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Yesteryear - July 5, 2016

33 YEARS AGO -- July 5-10, 1986

Posted: July 5, 2016 9:47 a.m.
Updated: July 5, 2016 1:00 a.m.

Helping to develop a breed of better informed, better qualified and more committed community leaders is a Kershaw County Chamber of Commerce goal, one it hopes to accomplish in the upcoming months.

The chamber’s new leadership development program, called Leadership Kershaw County. The chamber’s new leadership development program, called Leadership Kershaw County, will officially be introduced to chamber members with a kickoff breakfast at the Fine Arts Center of Kershaw County. The purpose of this countywide leadership program is to help develop good leaders capable of identifying and addressing the needs of the community today and in the future.


Too strong and too vague were the primary charges leveled Monday against the city’s historic preservation ordinance at a public hearing on the proposed law. 

That kept Charleston architect Glenn Keyes, who helped write the ordinance with partner Amanda Griffith, fairly busy downplaying whatever negative appearance the ordinance might have.

Keyes said the purpose of the ordinance is simple: to protect and preserve Camden’s two historic districts by creating a board of architectural review that would review any projects in those districts would affect the overall appearance. That means anytime someone wants to build, demolish, or change a building in the district they would be required to detail the proposed change before the board.


The Kershaw County Historical Society recently elected new officers. They are Joanna Craig, president, Harvey Teal, vice president, Doris Scott, recording secretary, Kathee Stahl, executive secretary, and Dean Jordan, treasurer.


Louisa S. Watkins, a teacher in the Kershaw County and Orangeburg County public school systems for more than 30 years, has retired. Mrs. Watkins received the B.S. and M.S. degrees in education from South Carolina State College in Orangeburg. She pursued graduate studies at Columbia University, Clemson University, the University of South Carolina and holds a specialist certificate from the state department of education. She is a member of numerous professional, civic and social organizations including the Kershaw County Education Association, Camden Teachers Council, International Reading Association, Kershaw County Fine Arts Center, Mental Health Association, NAACP, Voter Education Project, Black Caucus, S.C. State Alumni Chapter, Hadoth Chapter of Eastern Stars, an active member of Mt. Moriah Baptist Church, and president of Alpha Kappa Alpha Sorority, Inc.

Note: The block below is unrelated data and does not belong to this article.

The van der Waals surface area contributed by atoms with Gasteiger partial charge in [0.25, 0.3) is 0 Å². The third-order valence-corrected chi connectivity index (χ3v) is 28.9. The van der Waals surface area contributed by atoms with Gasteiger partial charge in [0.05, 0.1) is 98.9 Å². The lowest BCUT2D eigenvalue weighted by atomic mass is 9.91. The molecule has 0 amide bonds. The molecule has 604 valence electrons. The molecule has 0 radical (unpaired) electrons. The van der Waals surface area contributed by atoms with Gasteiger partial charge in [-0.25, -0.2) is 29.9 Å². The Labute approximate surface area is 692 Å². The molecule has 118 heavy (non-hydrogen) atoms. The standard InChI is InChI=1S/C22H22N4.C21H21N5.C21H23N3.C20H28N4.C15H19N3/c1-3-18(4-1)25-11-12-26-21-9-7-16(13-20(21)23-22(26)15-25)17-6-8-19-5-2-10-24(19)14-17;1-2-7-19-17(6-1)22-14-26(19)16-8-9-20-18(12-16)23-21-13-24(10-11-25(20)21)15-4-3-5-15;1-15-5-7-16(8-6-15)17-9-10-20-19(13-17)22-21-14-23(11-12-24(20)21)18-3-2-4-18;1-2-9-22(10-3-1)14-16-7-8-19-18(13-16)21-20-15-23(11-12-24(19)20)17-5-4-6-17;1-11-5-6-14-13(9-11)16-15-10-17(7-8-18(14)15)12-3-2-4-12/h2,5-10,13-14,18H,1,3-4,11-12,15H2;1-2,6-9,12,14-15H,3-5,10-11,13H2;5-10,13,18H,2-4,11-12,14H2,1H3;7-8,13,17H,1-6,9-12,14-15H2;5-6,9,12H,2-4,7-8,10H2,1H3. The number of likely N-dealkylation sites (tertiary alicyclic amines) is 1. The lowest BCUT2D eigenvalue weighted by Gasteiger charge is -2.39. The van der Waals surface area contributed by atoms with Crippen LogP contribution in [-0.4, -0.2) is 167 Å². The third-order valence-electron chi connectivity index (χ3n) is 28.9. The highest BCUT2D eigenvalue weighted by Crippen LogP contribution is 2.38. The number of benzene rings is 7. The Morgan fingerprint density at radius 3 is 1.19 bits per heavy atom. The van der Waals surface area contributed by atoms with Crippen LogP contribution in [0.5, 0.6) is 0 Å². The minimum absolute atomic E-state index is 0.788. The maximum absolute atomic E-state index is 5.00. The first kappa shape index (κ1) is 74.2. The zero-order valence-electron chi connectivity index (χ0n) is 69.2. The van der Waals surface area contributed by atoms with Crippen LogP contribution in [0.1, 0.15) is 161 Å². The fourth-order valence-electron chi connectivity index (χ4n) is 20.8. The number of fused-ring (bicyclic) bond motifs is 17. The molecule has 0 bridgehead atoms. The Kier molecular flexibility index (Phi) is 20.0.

Ten days, 430 miles, and more than $13,000 late, long distance runner Lansing Brewer of Camden and 10-year-old Matthew Johnson of Elgin arrived back home in Kershaw County. The two stalwarts had begun their 400 mile run from Augusta to Augusta, including a dozen Georgia and South Carolina cities, for the Augusta Ronald McDonald House on June 20. After its completion on Saturday, the two added another 30 miles to the distance by running from Columbia to Camden on Sunday. In honor of Brewer’s efforts, a room in the Augusta home will be named for Brewer’s father, the late William Austin Brewer.


Although their Christian faith was the only thing they had in common, young people from Bethesda Presbyterian Church and members of a fledgling congregation in Mexico worked, played, and cried together through a mentally and physically draining week-long building project on the U.S.-Mexican border. Following months of planning and raising money for their trip, the 14 youths and six adults from Bethesda spent last week laying the foundation for a Presbyterian church in Agua Prieta, Mexico.


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